02:05 GMT19 April 2021
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    Researchers in California have developed a material that could significantly boost the energy delivering capacity of lithium-ion batteries, and could potentially be a boon to the electric car industry.

    The “paper-like” material was developed at the University of California, Riverside’s Bourns College of Engineering and is made up of silicon nano-fibers that form a sort of sponge. 

    Lithium ion batteries are some of the most common rechargeable batteries used in consumer electronics. They are conventionally produced using a mixture that includes graphite, but scientists are experimenting with silicon since it has a much greater specific capacity — the electrical charge per unit weight of the battery — than graphite. 

    Magnified images of silicon nanofibers which researchers hope will “significantly boost the range capabilities of electric vehicles.”
    University of California, Riverside
    Magnified images of silicon nanofibers which researchers hope will “significantly boost the range capabilities of electric vehicles.”

    In this case, the material is produced by a process known as electro-spinning, whereby a solution of primarily tetraethyl orthosilicate is placed inside a rotating drum with 20,000  to 40,000 volts of electricity. Exposure to magnesium vapor then produces the silicon fibers.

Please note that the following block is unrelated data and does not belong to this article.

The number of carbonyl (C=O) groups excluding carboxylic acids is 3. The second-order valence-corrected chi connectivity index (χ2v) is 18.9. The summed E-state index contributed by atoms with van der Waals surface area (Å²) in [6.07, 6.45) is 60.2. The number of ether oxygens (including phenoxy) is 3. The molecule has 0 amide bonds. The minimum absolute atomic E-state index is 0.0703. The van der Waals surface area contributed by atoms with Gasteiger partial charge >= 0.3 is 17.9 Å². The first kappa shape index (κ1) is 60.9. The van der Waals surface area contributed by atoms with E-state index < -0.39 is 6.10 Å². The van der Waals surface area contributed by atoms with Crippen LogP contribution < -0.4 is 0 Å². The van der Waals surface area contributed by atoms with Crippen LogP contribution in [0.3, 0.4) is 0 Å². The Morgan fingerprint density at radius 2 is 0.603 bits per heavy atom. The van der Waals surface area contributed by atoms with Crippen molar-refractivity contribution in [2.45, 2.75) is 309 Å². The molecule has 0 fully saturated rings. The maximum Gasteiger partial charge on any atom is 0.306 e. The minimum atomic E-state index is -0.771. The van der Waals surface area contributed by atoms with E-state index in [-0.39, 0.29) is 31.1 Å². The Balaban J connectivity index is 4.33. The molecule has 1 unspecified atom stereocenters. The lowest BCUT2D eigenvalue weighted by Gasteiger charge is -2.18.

The nanofiber structure allows the battery to be cycled through many more times than traditional lithium-ion batteries, which can degrade more quickly and expand in volume. 

    “Eliminating the need for metal current collectors and inactive polymer binders while switching to an energy dense material such as silicon will significantly boost the range capabilities of electric vehicles,” Zach Favors, one of the graduate students working on the project, told  said.

    Mihri Ozkan, a professor of electrical and computer engineering, and Cengiz S. Ozkan, a professor of mechanical engineering led a team of six graduate students. Their findings, summarized in a paper “Towards Scalable Binderless Electrodes,” were published in the journal Nature Scientific Reports. 

    Scalability of the this type of battery has long been a problem for manufacturing, but the team was able to produce several grams of the nanofibers, which are 100 times thinner than human hair, in a laboratory, rather than an industrial, setting. 

    silicon, lithium, battery, electric cars, scientific research, University of California, Riverside
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